Dwight L. Moody (1834-1899) writes, “I don't think a man gains much by loading himself down with weapons to defend himself. There has been life enough sacrificed in this country to teach men a lesson in this regard. The Word of God is a much better protection than the revolver. We had better take the Word of God to protect us, by accepting its teaching, and living out its precepts.”[16] Luke 22:35-38 reads, “And He said to them, ‘When I sent you without money bag, knapsack, and sandals, did you lack anything?’ So they said, ‘Nothing.’ Then He said to them, ‘But now, he who has a money bag, let him take it, and likewise a knapsack; and he who has no sword, let him sell his garment and buy one. For I say to you that this which is written must still be accomplished in Me: ‘And He was numbered with the transgressors.’ For the things concerning Me have an end.’ So they said, ‘Lord, look, here are two swords.’ And He said to them, ‘It is enough.’” (Emphasis mine) Psalm 20:7 reads, “Some trust in chariots, and some in horses; But we will remember the name of the Lord our God.” Psalm 56:3-4 reads, “Whenever I am afraid,
I will trust in you. In God (I will praise His word), In God I have put my trust; I will not fear.
What can flesh do to me?” Jesus said, “Be of good cheer! It is I; do not be afraid” (Matthew 14:27).

III. There are facts withal

The hard cold facts of life. The Word of God deals with reality and the facts of life, which are encountered every day. In other words, it is relevant. God is not limited by “the facts of life”, just ask Abraham and Sarah (Genesis 17:17; 18:13; 21:1-8) not to mention the virgin conception of Jesus Christ as the Holy Spirit overshadowed Mary! Face the facts of life with faith. The fact of the devil must not be underestimated. Dr. Adrian Rogers once stated, “I want to tell you that the devil is real. He’s not something to be laughed off and not something to be caricatured, and not something to be joked about. The devil is a decided fact. The devil is a destructive force. But thank God, the devil is a defeated foe.”[17] One of the devil’s wiles involves an attempt to get believers to doubt or disbelieve the Word of God.

Dr. Ed Hindson writes, “Perhaps you are hesitating to take a step of faith in your life. Could I remind you that the same God who stood by Joshua will stand by you? He will go with you all the way. He never asks you to do anything that He will not make possible for you to do. Take that step of obedience and surrender to Him right now.”[18]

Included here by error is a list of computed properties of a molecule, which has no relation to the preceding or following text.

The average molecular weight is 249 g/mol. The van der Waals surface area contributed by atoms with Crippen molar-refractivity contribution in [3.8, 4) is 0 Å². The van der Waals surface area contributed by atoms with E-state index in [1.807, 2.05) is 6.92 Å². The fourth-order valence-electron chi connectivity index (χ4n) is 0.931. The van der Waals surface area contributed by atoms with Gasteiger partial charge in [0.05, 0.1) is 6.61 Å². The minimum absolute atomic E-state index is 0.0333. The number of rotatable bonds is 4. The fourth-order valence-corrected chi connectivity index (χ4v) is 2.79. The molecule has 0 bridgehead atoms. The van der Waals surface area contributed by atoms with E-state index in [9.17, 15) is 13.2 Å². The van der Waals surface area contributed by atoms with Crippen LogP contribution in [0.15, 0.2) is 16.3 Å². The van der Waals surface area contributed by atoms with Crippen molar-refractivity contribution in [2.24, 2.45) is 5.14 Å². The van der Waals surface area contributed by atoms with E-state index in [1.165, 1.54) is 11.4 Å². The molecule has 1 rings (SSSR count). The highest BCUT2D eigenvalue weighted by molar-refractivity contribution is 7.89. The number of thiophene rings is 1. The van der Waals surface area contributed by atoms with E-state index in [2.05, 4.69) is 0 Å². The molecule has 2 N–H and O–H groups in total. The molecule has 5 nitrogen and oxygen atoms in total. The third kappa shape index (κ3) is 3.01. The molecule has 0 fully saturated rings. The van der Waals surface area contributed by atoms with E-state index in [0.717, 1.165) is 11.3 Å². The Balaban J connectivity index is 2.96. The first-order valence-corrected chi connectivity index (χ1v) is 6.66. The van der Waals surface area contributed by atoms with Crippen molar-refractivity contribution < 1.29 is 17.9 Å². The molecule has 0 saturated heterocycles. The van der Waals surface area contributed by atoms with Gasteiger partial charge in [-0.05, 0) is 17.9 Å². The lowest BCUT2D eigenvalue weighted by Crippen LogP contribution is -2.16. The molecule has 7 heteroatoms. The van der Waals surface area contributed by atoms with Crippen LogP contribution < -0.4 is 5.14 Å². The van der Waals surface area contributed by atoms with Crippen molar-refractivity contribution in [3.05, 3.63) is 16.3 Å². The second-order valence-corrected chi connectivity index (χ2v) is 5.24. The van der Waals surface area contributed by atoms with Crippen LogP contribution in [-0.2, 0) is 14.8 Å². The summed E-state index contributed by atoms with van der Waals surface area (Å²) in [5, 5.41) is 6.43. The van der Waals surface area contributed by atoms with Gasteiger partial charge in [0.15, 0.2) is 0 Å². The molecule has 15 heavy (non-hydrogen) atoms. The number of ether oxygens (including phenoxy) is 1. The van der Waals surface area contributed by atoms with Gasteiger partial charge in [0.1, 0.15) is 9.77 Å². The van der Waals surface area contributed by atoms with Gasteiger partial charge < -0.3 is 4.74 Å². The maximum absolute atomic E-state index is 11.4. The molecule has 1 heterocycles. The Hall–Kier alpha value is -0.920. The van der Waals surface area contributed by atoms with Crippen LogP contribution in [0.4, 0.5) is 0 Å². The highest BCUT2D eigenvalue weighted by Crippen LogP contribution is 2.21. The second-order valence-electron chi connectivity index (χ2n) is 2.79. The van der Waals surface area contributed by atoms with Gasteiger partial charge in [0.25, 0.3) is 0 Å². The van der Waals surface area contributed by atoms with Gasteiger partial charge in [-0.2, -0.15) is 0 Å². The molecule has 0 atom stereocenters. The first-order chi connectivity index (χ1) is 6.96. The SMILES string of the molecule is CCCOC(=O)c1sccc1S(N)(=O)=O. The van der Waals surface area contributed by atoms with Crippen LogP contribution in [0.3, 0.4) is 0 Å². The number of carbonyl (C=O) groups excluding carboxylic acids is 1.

Dr. Francis A. Schaeffer explains even though Joshua knew Moses was not a perfect man; he accepted the divine authority of the five books penned by Moses as Holy Scripture.[19] Dr. Schaeffer was impressed by this transitional element and called Joshua a bridge book.[20]
Joshua 5:13-15 reads, “And it came to pass, when Joshua was by Jericho, that he lifted his eyes and looked, and behold, a Man stood opposite him with His sword drawn in His hand. And Joshua went to Him and said to Him, ‘Are You for us or for our adversaries?’ So He said, ‘No, but as Commander of the army of the Lord I have now come.’ And Joshua fell on his face to the earth and worshiped, and said to Him, ‘What does my Lord say to His servant?’ Then the Commander of the Lord’s army said to Joshua, ‘Take your sandal off your foot, for the place where you stand is holy.’ And Joshua did so.” (Emphasis mine)

W. Phillip Keller (1920-2001) writes, “He [Joshua] has seldom been given the full credit he deserves as perhaps the greatest man of faith ever to set foot on the stage of human history. In fact, his entire brilliant career was a straightforward story of simply setting down one foot after another in quiet compliance with the commands of God.”[21]

Dr. Warren W. Wiersbe writes, “Encouragement from God's written Word (vv. 7-8). It’s one thing to say to a leader, ‘Be strong! Be very courageous!’ and quite something else to enable him to do it. Joshua’s strength and courage would come from meditating on the Word of God, believing its promises, and obeying its precepts. This was the counsel Moses had given to all the people (Deut. 11:1-9), and now God was applying it specifically to Joshua.’”[22] Joshua 21:45 reads, “Not a word failed of any good thing which the LORD had spoken to the house of Israel. All came to pass.”

Rev. Matthew Henry (1662-1714) writes, “The law itself also containing the precepts and prohibitions was read (v. 35), it should seem by Joshua himself, who did not think it below him to be a reader in the congregation of the Lord. In conformity to this example, the solemn reading of the law, which was appointed once in seven years (Deu. 31:10, 11), was performed by their king or chief magistrate. . . . It was not many weeks since Moses had preached the whole book of Deuteronomy to them, yet Joshua must now read it all over again; it is good to hear twice what God has spoken once (Psa. 62:11) and to review what had been delivered to us, or to have it repeated, that we may not let it slip.”[23]
Deuteronomy 29:29 reads, “The secret things belong to the Lord our God, but those things which are revealed belong to us and to our children forever, that we may do all the words of this law.” Dr. Frederick Field (1801-1885) comments, “Because we do, in fact, possess it. Was it not ‘written for our learning’? delivered to us at the first, and handed down by a providential arrangement, for our benefit? Let this suffice. Where there is no other claimant, possession alone is a valid title. This is an acknowledged maxim in regard to other kinds of property; and so it would be in regard to this, were it not for one consideration, namely, that we do not see men using and enjoying this part of their possessions as they do the rest. . . . ‘Those things which are revealed belong unto us and to our children forever, that we may do all the words of this law.’ That is the use of this property—to ‘do all the words,’ etc. It is the absence of that, and nothing else, that casts a suspicion upon our real title to the property. If men were always seen doing those things which are contained in the Bible—obeying its precepts, copying its examples, believing its truths, appropriating its promises; in short, living and feeding upon the oracles of God, instead of remaining all their lives ‘hearers only, deceiving their own selves,’—there would, there could be, no question as to their right of possession.”[24] Rev. Matthew Henry writes, “Joshua must himself be under command; no man’s dignity or dominion sets him above the law of God.”[25] Dr. Arthur W. Pink (1886-1952) writes, “The commands and precepts of God often appear strange unto carnal wisdom.”[26] Rev. John G. Butler writes, “True faith may be perplexed by the precepts but that will not stop it from fulfilling the precepts. True faith does not think itself smarter than God.”[27] In the face of opposition and persecution, we must remember the words of Peter and the other apostles, “We ought to obey God rather than men” (Acts 5:29). Drs. Henry Blackaby and Richard Blackaby explain, “When you hear from the Father, you have an immediate agenda for your life: obedience.”[28]